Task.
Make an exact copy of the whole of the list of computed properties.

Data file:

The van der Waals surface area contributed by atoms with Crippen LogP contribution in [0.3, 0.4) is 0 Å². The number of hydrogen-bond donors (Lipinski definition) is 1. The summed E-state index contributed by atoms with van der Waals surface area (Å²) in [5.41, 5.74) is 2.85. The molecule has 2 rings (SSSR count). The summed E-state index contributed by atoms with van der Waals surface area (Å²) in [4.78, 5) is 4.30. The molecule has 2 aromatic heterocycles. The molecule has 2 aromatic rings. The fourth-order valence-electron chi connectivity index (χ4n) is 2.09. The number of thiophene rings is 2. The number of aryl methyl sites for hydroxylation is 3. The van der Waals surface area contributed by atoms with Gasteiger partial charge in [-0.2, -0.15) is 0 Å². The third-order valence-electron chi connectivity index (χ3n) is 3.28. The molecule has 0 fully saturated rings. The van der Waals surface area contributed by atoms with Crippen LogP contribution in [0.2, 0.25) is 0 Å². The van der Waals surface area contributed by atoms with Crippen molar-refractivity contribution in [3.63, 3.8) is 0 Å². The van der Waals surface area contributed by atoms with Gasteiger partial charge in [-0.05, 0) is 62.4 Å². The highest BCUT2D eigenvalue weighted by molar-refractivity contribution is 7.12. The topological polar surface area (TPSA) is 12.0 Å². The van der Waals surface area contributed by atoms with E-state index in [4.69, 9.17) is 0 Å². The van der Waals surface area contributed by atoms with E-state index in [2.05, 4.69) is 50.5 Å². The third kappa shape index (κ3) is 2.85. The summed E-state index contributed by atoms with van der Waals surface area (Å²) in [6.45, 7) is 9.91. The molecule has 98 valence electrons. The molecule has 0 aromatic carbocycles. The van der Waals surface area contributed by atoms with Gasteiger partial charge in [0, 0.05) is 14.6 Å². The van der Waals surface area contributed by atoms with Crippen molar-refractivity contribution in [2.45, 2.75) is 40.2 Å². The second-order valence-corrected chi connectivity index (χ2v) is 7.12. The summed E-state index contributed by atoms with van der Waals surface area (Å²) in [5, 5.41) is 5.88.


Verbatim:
The van der Waals surface area contributed by atoms with Crippen LogP contribution in [0.3, 0.4) is 0 Å². The number of hydrogen-bond donors (Lipinski definition) is 1. The summed E-state index contributed by atoms with van der Waals surface area (Å²) in [5.41, 5.74) is 2.85. The molecule has 2 rings (SSSR count). The summed E-state index contributed by atoms with van der Waals surface area (Å²) in [4.78, 5) is 4.30. The molecule has 2 aromatic heterocycles. The molecule has 2 aromatic rings. The fourth-order valence-electron chi connectivity index (χ4n) is 2.09. The number of thiophene rings is 2. The number of aryl methyl sites for hydroxylation is 3. The van der Waals surface area contributed by atoms with Gasteiger partial charge in [-0.2, -0.15) is 0 Å². The third-order valence-electron chi connectivity index (χ3n) is 3.28. The molecule has 0 fully saturated rings. The van der Waals surface area contributed by atoms with Crippen LogP contribution in [0.2, 0.25) is 0 Å². The van der Waals surface area contributed by atoms with Crippen molar-refractivity contribution in [3.63, 3.8) is 0 Å². The van der Waals surface area contributed by atoms with Gasteiger partial charge in [-0.05, 0) is 62.4 Å². The highest BCUT2D eigenvalue weighted by molar-refractivity contribution is 7.12. The topological polar surface area (TPSA) is 12.0 Å². The van der Waals surface area contributed by atoms with E-state index in [4.69, 9.17) is 0 Å². The van der Waals surface area contributed by atoms with E-state index in [2.05, 4.69) is 50.5 Å². The third kappa shape index (κ3) is 2.85. The summed E-state index contributed by atoms with van der Waals surface area (Å²) in [6.45, 7) is 9.91. The molecule has 98 valence electrons. The molecule has 0 aromatic carbocycles. The van der Waals surface area contributed by atoms with Gasteiger partial charge in [0, 0.05) is 14.6 Å². The van der Waals surface area contributed by atoms with Crippen molar-refractivity contribution in [2.45, 2.75) is 40.2 Å². The second-order valence-corrected chi connectivity index (χ2v) is 7.12. The summed E-state index contributed by atoms with van der Waals surface area (Å²) in [5, 5.41) is 5.88.